Saturday, December 10, 2016

Vincent Nichols, the King's good friend

History will be cruel to Vincent Nichols, because history, if told accurately, will expose his tragic career to the whole world forever.

Recall that in February of this year he made news again.

Following in the footsteps of his pontiff Vincent Nichols did a photo-op at Hampton Court at Vesper time caring little, no doubt, about the history of the nation he lives in.  I hope he believes he is doing good, and I hope that God will bring good out of this somehow (one never knows). Maybe a Catholic, even as poor a one as Vincent Nichols, might by his presence there wash away some of the five centuries of encrusted filth staining Hampton Court.

Or maybe Vincent Nichols wants to be the King's good friend first and God's, second.

The author of the following article imagines that Henry VIII, at least, would most likely not appreciate the Cardinal's gesture.

"How would King Henry VIII react to the news that Cardinal Vincent Nichols will preside at Catholic Vespers in the Chapel Royal of Hampton Court Palace on February 9? Not just by turning in his grave (which anyway might be difficult since it is possible, if not probable, that his daughter Mary, when she became queen, had his tomb opened and his embalmed body burnt). No, there would be seething, bewildered anger and ruthless revenge immediately planned.
He was hard on English cardinals anyway. Cardinal Wolsey, who built magnificent Hampton Court (too magnificent for Henry’s comfort), would probably have lost his head had he not died a natural death a few days before facing a rigged trial for high treason. When John Fisher was given a red hat on the eve of martyrdom, Henry famously vowed that the bishop would never have a head to put it on – and carried out his threat.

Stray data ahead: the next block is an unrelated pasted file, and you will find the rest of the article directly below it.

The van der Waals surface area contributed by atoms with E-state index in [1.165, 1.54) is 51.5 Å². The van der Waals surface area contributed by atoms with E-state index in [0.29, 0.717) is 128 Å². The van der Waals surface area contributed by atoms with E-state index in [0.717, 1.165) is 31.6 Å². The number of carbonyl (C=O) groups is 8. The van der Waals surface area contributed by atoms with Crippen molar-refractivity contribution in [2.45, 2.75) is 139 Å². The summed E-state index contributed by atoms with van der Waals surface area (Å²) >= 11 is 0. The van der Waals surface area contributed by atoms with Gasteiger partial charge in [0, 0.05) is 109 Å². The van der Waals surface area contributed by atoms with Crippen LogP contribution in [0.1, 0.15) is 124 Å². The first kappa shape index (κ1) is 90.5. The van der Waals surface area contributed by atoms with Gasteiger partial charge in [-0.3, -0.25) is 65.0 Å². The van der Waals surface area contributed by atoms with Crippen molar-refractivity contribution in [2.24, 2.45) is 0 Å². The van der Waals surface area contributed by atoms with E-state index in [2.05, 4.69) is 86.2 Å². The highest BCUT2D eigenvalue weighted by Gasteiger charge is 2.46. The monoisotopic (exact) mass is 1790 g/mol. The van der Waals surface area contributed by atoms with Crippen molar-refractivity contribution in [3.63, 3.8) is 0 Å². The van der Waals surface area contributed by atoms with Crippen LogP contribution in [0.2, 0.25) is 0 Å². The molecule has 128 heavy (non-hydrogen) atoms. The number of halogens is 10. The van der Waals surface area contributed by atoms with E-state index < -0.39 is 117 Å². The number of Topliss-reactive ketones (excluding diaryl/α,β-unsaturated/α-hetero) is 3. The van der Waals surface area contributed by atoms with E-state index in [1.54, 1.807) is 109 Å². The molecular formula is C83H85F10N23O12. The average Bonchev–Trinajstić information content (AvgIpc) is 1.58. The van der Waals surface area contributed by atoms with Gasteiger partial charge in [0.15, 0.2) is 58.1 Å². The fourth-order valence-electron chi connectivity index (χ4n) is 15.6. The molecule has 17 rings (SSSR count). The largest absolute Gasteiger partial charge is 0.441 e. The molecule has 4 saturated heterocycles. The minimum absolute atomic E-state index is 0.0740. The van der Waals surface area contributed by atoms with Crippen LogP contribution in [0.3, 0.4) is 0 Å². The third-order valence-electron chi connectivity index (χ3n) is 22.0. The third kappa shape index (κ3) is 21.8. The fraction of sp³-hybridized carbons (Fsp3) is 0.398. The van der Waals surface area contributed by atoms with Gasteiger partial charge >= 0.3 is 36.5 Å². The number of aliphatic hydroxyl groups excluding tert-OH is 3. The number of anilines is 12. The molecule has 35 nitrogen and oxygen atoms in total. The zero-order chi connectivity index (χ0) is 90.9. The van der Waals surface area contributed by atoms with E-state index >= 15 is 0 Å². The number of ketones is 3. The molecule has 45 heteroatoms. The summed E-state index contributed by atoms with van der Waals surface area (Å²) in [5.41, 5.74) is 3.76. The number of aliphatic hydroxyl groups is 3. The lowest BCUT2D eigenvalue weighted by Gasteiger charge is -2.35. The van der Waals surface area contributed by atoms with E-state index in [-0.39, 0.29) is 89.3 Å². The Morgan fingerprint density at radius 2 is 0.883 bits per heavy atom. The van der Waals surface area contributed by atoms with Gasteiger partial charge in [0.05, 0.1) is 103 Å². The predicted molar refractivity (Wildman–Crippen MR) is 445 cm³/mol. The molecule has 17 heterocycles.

And then there was the king’s cousin, Cardinal Reginald Pole, who had fled his homeland long before and become so dangerous an enemy that Henry made desperate efforts to have him kidnapped or assassinated. When these failed he took revenge by putting Pole’s mother, Blessed Margaret, in the Tower and eventually butchered her.
Cardinal Nichols’s presence at Hampton Court would be especially galling in that he is Archbishop of Westminster and a senior member of a nationwide Catholic hierarchy appointed by Rome, in communion with the Pope and confident that it is an authentic, organic part of the Church Universal. Henry thought he had got rid of all that and had set up an independent national Church with him as its lord and master. He would be outraged to know that the Cardinal Archbishop of Westminster and his brother bishops had an “alternative” set of cathedrals and dioceses, and that there had long been houses of monks, friars and nuns in England once more".
Read the entire article here.


Anonymous said...

The Reformation in England was in some ways a continuation of the Wars of the Roses. An avenue of research that is ignored by mainline historians, but the revisionist historian Michael Hoffman tackled that topic in his journal Revisionist History No.66, March 2013. Worth a read.
Incidentally, a guy with the best claim to the English monarchy is actually living in Western Australia!

Aged parent said...

Fascinating. Thanks, Anon.

Related Posts Plugin for WordPress, Blogger...